Agriculture fintech firm ProducePay has raised US$43mn in funding, including US$6mn from the International Finance Corporation (IFC), as it looks to boost access to trade finance for small producers in Latin America.
The series C funding round was co-led by Silicon Valley investment firm G2VP and the IFC, which is the private investment arm of the World Bank. The InterAmerican Development Bank also participated through its LatAm funding entity IDB Invest.
Two previous investors – Anterra Capital and Coventure – provided further funding, while Astanor Ventures, IGNIA and Finistere participated as new investors.
The agreement means California-based ProducePay – which provides financing to growers, as well as data analytics and supplier marketplace services – has now raised more than US$300mn in debt and equity funding since its launch in 2014.
Juan Gonzalo Flores, country manager of IFC México, says the funding “will help reduce transaction costs and improve access to finance for small producers in Mexico and beyond”.
“Moreover, it will integrate farmers into export chains, improving their access to new markets,” he says. “This project supports the growth of a specialised fintech player, which will increase market competition and drive financial inclusion in Mexico.”
An IFC statement adds the investment “will help reduce traditional banking costs and improve supply chains, boosting financial access, productivity, and exports”.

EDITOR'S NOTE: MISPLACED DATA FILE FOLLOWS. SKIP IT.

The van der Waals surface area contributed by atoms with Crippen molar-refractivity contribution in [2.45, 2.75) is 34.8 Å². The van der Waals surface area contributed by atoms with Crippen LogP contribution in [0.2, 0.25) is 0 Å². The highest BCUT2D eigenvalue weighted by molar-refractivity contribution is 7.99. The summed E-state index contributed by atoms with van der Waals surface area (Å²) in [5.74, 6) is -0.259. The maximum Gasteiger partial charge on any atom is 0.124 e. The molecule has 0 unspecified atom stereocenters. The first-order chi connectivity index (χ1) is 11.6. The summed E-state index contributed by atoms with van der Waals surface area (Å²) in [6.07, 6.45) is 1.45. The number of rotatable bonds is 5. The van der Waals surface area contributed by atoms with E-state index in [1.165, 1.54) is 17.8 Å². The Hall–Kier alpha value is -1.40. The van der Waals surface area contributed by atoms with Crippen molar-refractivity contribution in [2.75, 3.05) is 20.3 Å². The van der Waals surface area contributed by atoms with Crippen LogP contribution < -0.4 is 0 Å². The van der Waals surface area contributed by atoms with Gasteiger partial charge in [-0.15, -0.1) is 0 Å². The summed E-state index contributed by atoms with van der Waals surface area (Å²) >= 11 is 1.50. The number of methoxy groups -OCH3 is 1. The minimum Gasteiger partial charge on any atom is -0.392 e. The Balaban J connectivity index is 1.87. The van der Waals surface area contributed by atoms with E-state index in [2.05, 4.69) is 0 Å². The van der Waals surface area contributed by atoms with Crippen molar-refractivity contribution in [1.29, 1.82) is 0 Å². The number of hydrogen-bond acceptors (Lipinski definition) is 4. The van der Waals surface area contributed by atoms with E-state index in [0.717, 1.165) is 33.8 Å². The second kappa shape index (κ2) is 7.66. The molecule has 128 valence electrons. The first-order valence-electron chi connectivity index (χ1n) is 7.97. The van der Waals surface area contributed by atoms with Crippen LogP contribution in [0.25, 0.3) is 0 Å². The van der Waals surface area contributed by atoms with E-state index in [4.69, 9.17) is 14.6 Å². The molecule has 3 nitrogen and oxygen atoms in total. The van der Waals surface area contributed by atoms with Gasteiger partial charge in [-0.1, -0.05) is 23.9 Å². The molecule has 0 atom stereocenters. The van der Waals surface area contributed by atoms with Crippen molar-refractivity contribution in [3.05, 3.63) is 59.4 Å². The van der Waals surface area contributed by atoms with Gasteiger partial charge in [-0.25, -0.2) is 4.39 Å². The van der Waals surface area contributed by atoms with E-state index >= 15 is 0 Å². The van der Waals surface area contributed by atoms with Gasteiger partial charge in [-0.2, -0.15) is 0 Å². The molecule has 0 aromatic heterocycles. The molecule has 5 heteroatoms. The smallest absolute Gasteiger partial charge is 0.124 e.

Though around four-fifths of ProducePay’s financing is currently provided to farmers in Mexico, the company plans to expand its offering in Chile, Peru and across Central America.
So far, it says it has financed over US$700mn to growers, which have then in turn produced crops worth more than US$3bn. Despite the disruptions to global trade caused by the Covid-19 pandemic, ProducePay’s revenue doubled during 2020.
However, co-founder and chief executive Pablo Borquez Schwarzbeck says there remain “disruptive barriers to trade” in the region.
“The global fresh produce market is opaque, fragmented, and dominated by manual processes, and these obstacles make it difficult for growers and distributors to thrive,” he says.
By using technology to improve transparency and predictability, Borquez Schwarzbeck says growers and distributors can benefit from “fairness… throughout the entire produce value chain, from seed to sale”.
Ben Kortlang, a partner at G2VP, adds that “by capturing real-time data through a global online marketplace, ProducePay provides a solution to the future’s biggest agricultural challenges”, including the “de-commoditisation” of food and market volatility due to climate change.